Elissa Berlinger is a Licensed Clinical Social Worker and MS Educator. She has been involved with the Rocky Mountain MS Center since 2010, after being diagnosed with MS. She received her Master of Social Work from Smith College School for Social Work and she completed a clinical fellowship at the University of Colorado Boulder. Through her role with the Rocky Mountain MS Center, she teaches MS 101 with Kelsey Morrow and provides therapeutic support for individuals, families, and loved ones who have been impacted by MS for the Rocky Mountain MS Center. She is in private practice in Denver.
We recently spoke with Elissa about the challenges of stress and living with MS.
InforMS: Why is it so important that someone living with MS is aware of their stress? How does it impact them?
Elissa: The brain pays for stress first. Stress puts your body into a fight or flight response that is governed by the release of stress hormones and can interfere with the normal workings of so many bodily processes like breathing, digesting, sleeping, immune system regulation, and more. It can impair cognitive functions such as decision making, problem solving, and attention. It can increase emotional responses making someone more susceptible to experiencing anxiety, depression, and other mental health concerns. Many of these symptoms are already an issue for people living with MS, and stress can intensify these symptoms. People may also experience a delayed stress response. They may make it through the stressful situation and feel okay. However, a few days or weeks later the stress of that situation may manifest, and they can experience the concerns that are described above.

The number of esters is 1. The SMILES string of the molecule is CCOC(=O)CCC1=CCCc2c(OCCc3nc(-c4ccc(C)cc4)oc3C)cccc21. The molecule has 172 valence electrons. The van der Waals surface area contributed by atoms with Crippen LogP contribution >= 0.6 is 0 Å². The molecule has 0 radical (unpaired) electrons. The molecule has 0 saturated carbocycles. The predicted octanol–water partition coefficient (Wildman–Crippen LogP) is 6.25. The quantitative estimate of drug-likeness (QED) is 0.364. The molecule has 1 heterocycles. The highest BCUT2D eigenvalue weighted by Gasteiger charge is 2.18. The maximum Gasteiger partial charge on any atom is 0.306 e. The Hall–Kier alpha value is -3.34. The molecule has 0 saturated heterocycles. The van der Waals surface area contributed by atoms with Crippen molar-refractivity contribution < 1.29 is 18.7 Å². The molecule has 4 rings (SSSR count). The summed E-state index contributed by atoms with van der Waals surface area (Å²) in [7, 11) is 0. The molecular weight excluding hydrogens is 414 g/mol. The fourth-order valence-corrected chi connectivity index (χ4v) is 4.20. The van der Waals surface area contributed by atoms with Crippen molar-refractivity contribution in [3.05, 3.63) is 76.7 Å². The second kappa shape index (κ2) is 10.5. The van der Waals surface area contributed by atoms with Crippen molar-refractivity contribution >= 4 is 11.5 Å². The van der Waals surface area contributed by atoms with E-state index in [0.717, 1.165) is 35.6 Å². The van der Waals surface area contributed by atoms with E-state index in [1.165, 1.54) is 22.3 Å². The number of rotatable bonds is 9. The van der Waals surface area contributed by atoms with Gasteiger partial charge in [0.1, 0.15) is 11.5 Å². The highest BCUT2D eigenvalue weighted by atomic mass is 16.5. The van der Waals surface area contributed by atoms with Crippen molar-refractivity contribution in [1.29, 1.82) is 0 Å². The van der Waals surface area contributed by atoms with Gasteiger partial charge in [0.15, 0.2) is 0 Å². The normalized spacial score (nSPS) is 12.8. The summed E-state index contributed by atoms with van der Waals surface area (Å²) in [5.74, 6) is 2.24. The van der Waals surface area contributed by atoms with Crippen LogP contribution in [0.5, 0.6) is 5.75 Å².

InforMS: What are some common stressors that individuals living with multiple sclerosis often face, and how can these stressors impact their overall health and well-being?
Elissa: The stressors that individuals living with MS often face are multifaceted and yet there are some common stressors that individuals often encounter. One major stressor is dealing with the limitations and/or disability that comes with the various symptoms that one experiences. Fatigue, pain and balance or walking concerns often cause a great deal of stress. And when someone is more fatigued or having difficulty doing what they want to do, this can cause mood disruptions such as irritability, anxiety, anger, and sadness.
When someone is stressed, it can sometimes be difficult to fully recognize how their stress is impacting their mood and their ability to communicate with support partners in a clear and effective way. When this happens, it can compound their stress and it can also increase their MS symptoms. Stress can impact their sleep and appetite, which may impact their mood, fatigue, and overall functioning and can cause more stress. It is kind of like “which comes first-the chicken or the egg” except that it is all interconnected and can be a vicious cycle.
InforMS: Many individuals with MS experience mood changes and depression, which can be worsened by stress. How can these emotional aspects be addressed as part of a comprehensive stress management plan?
Elissa: Feeling your feelings is important. Recognize, name, and validate your feelings. Then you can decide how to move through them. It can help to talk about your feelings out loud with a support partner or professional. Name your feelings in the third person. Instead of saying “I am angry,” try “I am feeling some anger” and explore where the feelings are originating from and how they physically feel.